Why Are Believers Mad at God? Part 1
Does the Bible teach that people who claim to believe in God can hate God? Jesus said, “He who hates Me hates My Father also” (John 15:23). So according to Jesus, yes, people can hate God the Father. And for those of us who believe Jesus is God’s Son, people can hate the Son of God.
The apostle Paul tells us that there will be “haters of God” (Romans 1:30).
People who believe in God can hate God. You cannot hate someone you do not believe exists.
Listen to these people who e-mailed me about being angry at God. They are mad at Him and some seem to hate Him.
"I have been divorced . . . for seven years due to him having an affair and getting the other girl pregnant—who also had been married. I am a workaholic and yet I have single-handedly raised my son by myself since the day he was born, because my ex-husband felt that children were not the father’s responsibility. I recognize that from the beginning my marriage was doomed because I didn't have family support or friend support to help me find the tools to get off the crazy cycle created from a lifetime of watching my parents’ bad relationship and then marrying a man unable to love me and that I didn't respect. . . . I hated God during this time period.”
A wife expressed, "Why was [my husband] sick? How could I manage? My life would be ruined. I resented God. I was mad at God."
A husband wrote, "I had grown very bitter and angry at God over the past twenty-four years due to the relationship between my wife and me. . . . Did God not understand that I have reeled in intense emotional pain . . . ? Is He just totally disregarding my prayers that I have prayed for so many years? Does He not care or see that I have willfully chosen to honor my commitment and not wanted a divorce? Has He not seen how I have continually set my own desires aside to serve my wife, and tried to show her love? Does none of that count? For anything? Does He not care how this has affected my sons? Has He not seen how I have refrained from plunging into an affair, not for lack of opportunity, but because I knew it was wrong? Does He not recognize that numerous times I contemplated ending my life but didn't because that is the ultimate expression of sinful pride and I knew it would solve nothing?"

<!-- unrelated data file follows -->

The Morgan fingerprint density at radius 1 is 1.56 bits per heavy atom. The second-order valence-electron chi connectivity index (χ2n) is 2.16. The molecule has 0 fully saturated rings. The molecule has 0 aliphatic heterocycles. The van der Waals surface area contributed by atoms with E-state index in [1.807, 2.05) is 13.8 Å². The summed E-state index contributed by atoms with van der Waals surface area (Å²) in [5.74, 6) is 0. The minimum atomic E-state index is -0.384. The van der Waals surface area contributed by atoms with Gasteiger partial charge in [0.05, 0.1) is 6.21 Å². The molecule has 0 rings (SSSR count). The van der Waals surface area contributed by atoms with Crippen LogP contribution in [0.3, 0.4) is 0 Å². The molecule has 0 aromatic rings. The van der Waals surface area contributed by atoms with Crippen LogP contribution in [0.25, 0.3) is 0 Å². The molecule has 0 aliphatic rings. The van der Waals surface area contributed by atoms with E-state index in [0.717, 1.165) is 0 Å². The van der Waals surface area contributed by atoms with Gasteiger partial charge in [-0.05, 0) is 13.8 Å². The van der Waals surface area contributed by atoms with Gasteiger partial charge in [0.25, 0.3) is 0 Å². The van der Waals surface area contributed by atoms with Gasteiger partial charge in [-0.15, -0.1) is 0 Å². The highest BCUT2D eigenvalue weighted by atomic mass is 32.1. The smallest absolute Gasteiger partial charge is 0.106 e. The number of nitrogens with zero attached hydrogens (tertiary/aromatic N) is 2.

Death of Loved Ones
A woman wrote, "Two years ago my mother was in the hospital for two to three weeks. We as a family had to decide to take the breathing machine off of her. That was the hardest decision our family did. To watch my dad was very difficult, for I had never seen my dad cry in my whole life until those few weeks in the hospital. My mom died because of a brain aneurysm. I was heartbroken. She was my life other than Willard my husband. But my mom was my outlet to the rest of my siblings in my family as to what they were doing. My mom also told me how Dad was doing, so I didn't have to talk to him, for I never had a good relationship with him. Then four months later my father was killed in a car accident and that just killed me. I couldn't take it. I didn't understand why the Lord would take both my parents away from me. I hate God for it."